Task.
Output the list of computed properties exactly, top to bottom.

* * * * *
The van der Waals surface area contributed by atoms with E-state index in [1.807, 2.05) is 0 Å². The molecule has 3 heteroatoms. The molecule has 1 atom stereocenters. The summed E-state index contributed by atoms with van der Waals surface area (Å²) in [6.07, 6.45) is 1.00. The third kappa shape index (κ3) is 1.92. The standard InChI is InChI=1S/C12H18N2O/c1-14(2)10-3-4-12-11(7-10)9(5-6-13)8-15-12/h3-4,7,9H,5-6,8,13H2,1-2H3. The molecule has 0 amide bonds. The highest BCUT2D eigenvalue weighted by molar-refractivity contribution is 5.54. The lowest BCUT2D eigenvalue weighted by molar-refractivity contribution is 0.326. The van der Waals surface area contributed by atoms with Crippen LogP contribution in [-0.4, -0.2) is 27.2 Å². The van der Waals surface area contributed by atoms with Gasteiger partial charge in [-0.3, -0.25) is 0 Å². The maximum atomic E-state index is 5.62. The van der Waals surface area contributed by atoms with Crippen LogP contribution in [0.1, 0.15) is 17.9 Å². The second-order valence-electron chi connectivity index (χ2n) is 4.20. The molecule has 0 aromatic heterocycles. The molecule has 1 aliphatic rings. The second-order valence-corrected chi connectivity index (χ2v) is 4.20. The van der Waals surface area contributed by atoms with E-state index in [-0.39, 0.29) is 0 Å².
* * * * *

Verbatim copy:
The van der Waals surface area contributed by atoms with E-state index in [1.807, 2.05) is 0 Å². The molecule has 3 heteroatoms. The molecule has 1 atom stereocenters. The summed E-state index contributed by atoms with van der Waals surface area (Å²) in [6.07, 6.45) is 1.00. The third kappa shape index (κ3) is 1.92. The standard InChI is InChI=1S/C12H18N2O/c1-14(2)10-3-4-12-11(7-10)9(5-6-13)8-15-12/h3-4,7,9H,5-6,8,13H2,1-2H3. The molecule has 0 amide bonds. The highest BCUT2D eigenvalue weighted by molar-refractivity contribution is 5.54. The lowest BCUT2D eigenvalue weighted by molar-refractivity contribution is 0.326. The van der Waals surface area contributed by atoms with Crippen LogP contribution in [-0.4, -0.2) is 27.2 Å². The van der Waals surface area contributed by atoms with Gasteiger partial charge in [-0.3, -0.25) is 0 Å². The maximum atomic E-state index is 5.62. The van der Waals surface area contributed by atoms with Crippen LogP contribution in [0.1, 0.15) is 17.9 Å². The second-order valence-electron chi connectivity index (χ2n) is 4.20. The molecule has 0 aromatic heterocycles. The molecule has 1 aliphatic rings. The second-order valence-corrected chi connectivity index (χ2v) is 4.20. The van der Waals surface area contributed by atoms with E-state index in [-0.39, 0.29) is 0 Å².